Median display panel

Median display controls.

The median helps to set up the Auto EQ correctly. Good settings means that the Auto EQ does nothing on average. You should not set up the Auto EQ to compensate consistently present issues in the input signal (except when you do so using Band mix.

It is really important to stress that the Auto EQ should on average (after playing multiple hours of "typical" programming) do nothing. So all the median lines should be very close to 0 dB.

If the Auto EQ is "ab"used to always change the spectral content, it will make wrong assumptions about the audio that can lead to audible effects.

  • Reset median calculation
    Throws away all the historic median data and starts to measure anew.

  • Hide median display
    Removes the median displays.

    Also slightly reduces the CPU load.

Compatibility panel

Options for old presets.

Do not turn this on.

  • Legacy mode
    Needed for old presets.

    Do not turn this on.

  • Heavy CPU (compatibility)
    Needed for old presets.

    Do not turn this on.


Levels section

Controls the Auto EQ target levels works.

Levels panel


  • Frequency
    Center frequency for this band.

  • Relative target
    Target level for the Auto EQ.

    Auto EQ will keep the level in bands right where desired. This slider determines the appropriate level for each band on a +/- 12dB scale. Where the sliders are in that scale is irrelevant. The only thing that matters is the relationship of the bands to one another. For example, in a two band scenario if band 1 is at +2dB and band 2 is at 0dB, thatís identical to band 1 being at 0dB and band 2 being at -2dB.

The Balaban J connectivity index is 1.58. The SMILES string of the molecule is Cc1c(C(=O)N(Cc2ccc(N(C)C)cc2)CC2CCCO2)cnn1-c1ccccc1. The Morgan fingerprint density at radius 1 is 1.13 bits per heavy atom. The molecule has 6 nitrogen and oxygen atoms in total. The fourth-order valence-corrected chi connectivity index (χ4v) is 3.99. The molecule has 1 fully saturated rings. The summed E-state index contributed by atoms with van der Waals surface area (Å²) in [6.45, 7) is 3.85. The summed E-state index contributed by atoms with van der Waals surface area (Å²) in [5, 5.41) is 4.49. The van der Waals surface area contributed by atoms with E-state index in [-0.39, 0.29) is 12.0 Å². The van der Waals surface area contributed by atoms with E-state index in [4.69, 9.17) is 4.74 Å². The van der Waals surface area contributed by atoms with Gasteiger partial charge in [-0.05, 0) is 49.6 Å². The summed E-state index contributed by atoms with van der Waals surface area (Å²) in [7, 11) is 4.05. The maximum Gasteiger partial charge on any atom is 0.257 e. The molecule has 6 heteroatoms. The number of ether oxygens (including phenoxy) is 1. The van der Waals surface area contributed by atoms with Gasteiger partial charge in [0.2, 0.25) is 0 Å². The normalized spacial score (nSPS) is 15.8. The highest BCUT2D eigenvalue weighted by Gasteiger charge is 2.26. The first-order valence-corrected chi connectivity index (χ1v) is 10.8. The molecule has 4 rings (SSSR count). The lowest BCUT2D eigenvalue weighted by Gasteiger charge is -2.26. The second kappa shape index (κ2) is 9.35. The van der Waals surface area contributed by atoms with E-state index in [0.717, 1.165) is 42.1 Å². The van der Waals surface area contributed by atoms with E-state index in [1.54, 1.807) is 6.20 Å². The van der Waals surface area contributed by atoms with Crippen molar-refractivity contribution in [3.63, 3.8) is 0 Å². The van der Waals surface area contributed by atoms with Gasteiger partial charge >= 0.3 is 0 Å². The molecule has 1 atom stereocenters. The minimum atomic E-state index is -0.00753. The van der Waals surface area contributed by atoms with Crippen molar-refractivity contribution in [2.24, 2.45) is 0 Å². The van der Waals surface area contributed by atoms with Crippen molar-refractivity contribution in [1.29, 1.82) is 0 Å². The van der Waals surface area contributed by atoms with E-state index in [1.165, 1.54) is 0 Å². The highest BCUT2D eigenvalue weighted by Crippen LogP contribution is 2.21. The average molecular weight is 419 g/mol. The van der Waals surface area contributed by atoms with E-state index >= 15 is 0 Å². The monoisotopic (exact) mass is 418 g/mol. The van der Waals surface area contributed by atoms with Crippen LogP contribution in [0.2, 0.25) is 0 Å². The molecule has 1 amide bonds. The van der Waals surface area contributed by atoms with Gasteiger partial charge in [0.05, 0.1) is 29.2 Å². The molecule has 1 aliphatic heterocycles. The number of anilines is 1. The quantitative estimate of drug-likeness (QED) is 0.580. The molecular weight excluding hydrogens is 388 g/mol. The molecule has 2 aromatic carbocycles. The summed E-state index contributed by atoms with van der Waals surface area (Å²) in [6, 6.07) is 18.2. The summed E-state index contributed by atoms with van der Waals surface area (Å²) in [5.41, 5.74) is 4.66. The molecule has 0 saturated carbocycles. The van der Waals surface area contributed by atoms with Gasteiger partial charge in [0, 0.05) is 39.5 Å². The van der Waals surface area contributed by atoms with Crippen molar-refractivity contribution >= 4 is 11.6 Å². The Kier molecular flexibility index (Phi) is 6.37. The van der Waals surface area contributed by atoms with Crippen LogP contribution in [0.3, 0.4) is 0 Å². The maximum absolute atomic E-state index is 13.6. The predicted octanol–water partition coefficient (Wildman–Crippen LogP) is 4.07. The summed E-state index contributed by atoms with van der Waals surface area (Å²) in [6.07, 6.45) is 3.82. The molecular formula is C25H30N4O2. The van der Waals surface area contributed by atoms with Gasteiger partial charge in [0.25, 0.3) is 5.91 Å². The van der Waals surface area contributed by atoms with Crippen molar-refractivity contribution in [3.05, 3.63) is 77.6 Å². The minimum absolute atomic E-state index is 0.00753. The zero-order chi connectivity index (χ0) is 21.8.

Important: The best results are obtained if, on average material, the meters are all in the center. The default settings are generally ok, but for different types of content some adjustments may be needed. To determine whether the levels are in the center on average, look at the median display.

  • Effect strength
    Determines how much effect Auto EQ has on each band.

    This filter does not have to fully correct spectral imbalances. Using this slider will make the filter do less correction. If band 1 is 6dB too quiet, and this is set to 50%, only 3dB of correction will happen.

  • Max cut
    The maximum amount of reduction the filter can make for this band.